- n. The state or quality of being coquettish.
“Unlike the late Duke d'Orleans, he has no princely coquettishness, which is such a victorious grace, and has no desire to appear agreeable.”
“Then she shrank past him and, with a kind of coquettishness in her gait, hurried downstairs.”
“Gone is the sheen and occasional coquettishness that characterized "The Reminder," her 2007 album that sold more than one million copies world-wide and risked redefining her as a cheery pop artist.”
“Or are the crossed knees and turned out ankle meant to indicate coquettishness? lack of balance?”
“But lacking form and rhythm, and convincing only in passages, they amount to a cloying coquettishness.”
“Besides that strength, Grandma Gitty also has a coquettishness about her like that of Cleopatra.”
“The former is the asexual and ultimately, inevitably disempowered feminist, the latter is the fully-empowered woman in full flight, unashamedly and without modernist complexes, using every part of her coquettishness, her curvature, her wiles and let's face it – her power, to get what she wants.”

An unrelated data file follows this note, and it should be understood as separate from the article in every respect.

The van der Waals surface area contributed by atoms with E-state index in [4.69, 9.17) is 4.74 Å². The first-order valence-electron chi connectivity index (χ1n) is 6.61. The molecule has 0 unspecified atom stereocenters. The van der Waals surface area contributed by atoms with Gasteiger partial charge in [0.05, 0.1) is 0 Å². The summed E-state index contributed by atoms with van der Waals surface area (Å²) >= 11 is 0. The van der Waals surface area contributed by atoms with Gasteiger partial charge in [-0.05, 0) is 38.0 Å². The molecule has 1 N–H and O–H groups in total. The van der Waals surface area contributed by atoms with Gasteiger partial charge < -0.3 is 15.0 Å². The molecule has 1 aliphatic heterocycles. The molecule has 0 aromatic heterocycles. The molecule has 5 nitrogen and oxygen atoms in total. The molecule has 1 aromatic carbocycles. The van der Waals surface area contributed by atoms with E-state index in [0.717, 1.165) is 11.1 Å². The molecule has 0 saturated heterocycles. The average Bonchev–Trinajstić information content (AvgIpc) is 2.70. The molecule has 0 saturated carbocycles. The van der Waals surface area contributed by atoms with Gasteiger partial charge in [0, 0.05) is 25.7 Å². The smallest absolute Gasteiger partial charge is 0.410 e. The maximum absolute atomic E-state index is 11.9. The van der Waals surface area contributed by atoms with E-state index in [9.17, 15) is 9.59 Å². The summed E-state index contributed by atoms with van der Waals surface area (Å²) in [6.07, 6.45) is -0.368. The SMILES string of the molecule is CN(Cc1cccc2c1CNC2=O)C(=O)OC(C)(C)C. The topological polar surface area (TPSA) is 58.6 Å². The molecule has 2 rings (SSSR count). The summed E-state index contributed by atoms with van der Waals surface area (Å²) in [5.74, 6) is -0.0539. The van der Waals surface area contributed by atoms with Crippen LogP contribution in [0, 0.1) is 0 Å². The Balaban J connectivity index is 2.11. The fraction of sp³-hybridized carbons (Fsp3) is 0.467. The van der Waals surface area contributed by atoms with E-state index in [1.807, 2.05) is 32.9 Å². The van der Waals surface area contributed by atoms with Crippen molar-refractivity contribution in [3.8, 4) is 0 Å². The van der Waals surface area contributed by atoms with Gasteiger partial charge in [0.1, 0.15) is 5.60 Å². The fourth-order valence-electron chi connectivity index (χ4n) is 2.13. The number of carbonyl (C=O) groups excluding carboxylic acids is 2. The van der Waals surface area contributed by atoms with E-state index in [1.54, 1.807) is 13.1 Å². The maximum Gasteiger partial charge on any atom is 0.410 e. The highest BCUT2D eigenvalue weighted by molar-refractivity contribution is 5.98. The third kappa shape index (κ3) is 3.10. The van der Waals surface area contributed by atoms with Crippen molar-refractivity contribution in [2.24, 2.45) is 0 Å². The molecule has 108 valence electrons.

“Soprano Erin Morley was a spectacular Marguerite (once a Joan Sutherland signature role), navigating the extreme coloratura and the mix of dignity and coquettishness with great flair.”
“At the same time her coquettishness was bounded by a unique sense of propriety.”
“Getty Images Much of today's air travel nostalgia -- such as the Broadway hit "Boeing Boeing" -- centers on stewardesses (now called flight attendants) who were often hired for their looks and coquettishness.”
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